“We’re not just robots who play hockey,” said Canadian blueliner Tara Watchorn, a 2014 gold medallist. “We like to have family and significant others, so it’s hard balancing everything in non-Olympic years.”
Most of them spend their non-Olympic years in the CWHL. Now in its eighth season, it’s considered a professional circuit and has by far the best collection of worldwide female hockey talent. It’s the closest thing to a women’s NHL. The CWHL consists of five franchises: the Boston Blades, Brampton Thunder, Calgary Inferno, Montreal Stars and Toronto Furies. The league’s funding is centralized, meaning all revenue and expenses are shared equally between teams.
The CWHL’s regular season attendance has grown every year since the league’s 2008 inception, from just 2,000 total league-wide fans (not per game) in Year 1 to about 12,000 last season. Viewership, via broadcasting and streaming, exceeded 40,000 last year, almost doubling from two years prior. The CWHL website’s traffic is up. Name the metric and it’s trending the right way. Attendance didn’t rise as significantly last season, but it was an Olympic year, meaning the elite players were absent the entire season as national teams centralized for training.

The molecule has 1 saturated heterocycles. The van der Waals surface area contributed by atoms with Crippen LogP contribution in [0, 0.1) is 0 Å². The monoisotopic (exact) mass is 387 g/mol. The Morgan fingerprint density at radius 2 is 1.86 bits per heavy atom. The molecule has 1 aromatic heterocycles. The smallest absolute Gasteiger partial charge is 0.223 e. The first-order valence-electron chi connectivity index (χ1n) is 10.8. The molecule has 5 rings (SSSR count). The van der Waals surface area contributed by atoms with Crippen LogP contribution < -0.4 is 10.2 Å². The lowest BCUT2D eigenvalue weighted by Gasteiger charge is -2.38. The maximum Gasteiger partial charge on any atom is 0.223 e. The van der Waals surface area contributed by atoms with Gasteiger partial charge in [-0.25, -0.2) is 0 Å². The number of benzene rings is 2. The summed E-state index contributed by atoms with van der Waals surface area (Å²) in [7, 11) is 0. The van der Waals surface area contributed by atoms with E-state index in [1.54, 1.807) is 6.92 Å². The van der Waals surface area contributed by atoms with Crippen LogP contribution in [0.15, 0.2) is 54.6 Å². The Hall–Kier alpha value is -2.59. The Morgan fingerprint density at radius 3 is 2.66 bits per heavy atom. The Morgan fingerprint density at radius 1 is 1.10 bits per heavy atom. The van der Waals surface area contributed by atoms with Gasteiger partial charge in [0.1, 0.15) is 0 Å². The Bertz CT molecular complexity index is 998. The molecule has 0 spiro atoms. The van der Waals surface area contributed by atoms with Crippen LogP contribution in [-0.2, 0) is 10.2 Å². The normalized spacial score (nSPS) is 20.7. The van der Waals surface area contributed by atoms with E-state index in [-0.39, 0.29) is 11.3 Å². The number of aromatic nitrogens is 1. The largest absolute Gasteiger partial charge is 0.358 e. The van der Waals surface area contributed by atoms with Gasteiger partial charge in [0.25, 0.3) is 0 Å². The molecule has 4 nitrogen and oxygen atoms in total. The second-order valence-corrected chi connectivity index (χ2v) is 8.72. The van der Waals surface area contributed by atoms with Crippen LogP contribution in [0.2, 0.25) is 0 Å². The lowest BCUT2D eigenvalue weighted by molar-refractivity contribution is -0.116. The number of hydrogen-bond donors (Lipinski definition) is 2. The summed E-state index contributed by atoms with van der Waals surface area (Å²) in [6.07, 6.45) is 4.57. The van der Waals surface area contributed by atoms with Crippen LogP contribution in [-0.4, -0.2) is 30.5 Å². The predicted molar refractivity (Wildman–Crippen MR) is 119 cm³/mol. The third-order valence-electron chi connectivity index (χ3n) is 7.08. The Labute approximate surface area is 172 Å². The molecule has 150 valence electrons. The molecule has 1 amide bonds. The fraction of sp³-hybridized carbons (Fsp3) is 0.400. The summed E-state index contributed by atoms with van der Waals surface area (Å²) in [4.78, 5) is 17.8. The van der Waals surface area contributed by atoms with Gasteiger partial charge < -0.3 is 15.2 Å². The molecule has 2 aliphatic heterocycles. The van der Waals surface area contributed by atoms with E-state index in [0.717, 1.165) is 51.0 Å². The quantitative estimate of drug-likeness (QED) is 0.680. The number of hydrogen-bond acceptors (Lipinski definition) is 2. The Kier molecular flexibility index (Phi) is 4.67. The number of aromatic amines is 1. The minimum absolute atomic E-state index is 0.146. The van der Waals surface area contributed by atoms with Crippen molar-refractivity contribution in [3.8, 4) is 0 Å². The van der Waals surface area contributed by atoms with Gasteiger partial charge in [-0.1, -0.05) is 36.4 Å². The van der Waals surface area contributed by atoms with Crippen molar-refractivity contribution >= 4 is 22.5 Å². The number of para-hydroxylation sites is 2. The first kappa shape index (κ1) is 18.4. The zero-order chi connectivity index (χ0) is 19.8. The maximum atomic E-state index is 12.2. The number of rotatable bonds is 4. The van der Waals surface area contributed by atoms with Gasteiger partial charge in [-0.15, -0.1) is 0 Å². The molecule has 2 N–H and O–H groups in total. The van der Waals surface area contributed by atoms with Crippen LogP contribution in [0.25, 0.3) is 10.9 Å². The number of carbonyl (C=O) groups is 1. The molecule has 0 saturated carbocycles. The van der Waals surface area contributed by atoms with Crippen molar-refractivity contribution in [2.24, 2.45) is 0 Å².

Players don’t yet earn salaries in the CWHL, but commissioner Brenda Andress said the league’s $1.5-million budget ensures “the player doesn’t pay a cent.” Travel, hotels, equipment and ice are covered.
“We are on our target for getting the players paid down the road, and that’s the great news,” Andress said. “Everybody’s said, ‘Oh, you’re not getting any closer. And I’m thinking, ‘No, actually, here’s the plan. We’re going to pay the players at this date.’ And we’re sitting at Year 3 of that plan, and we’re dead on with Year 3 and where we want to be.”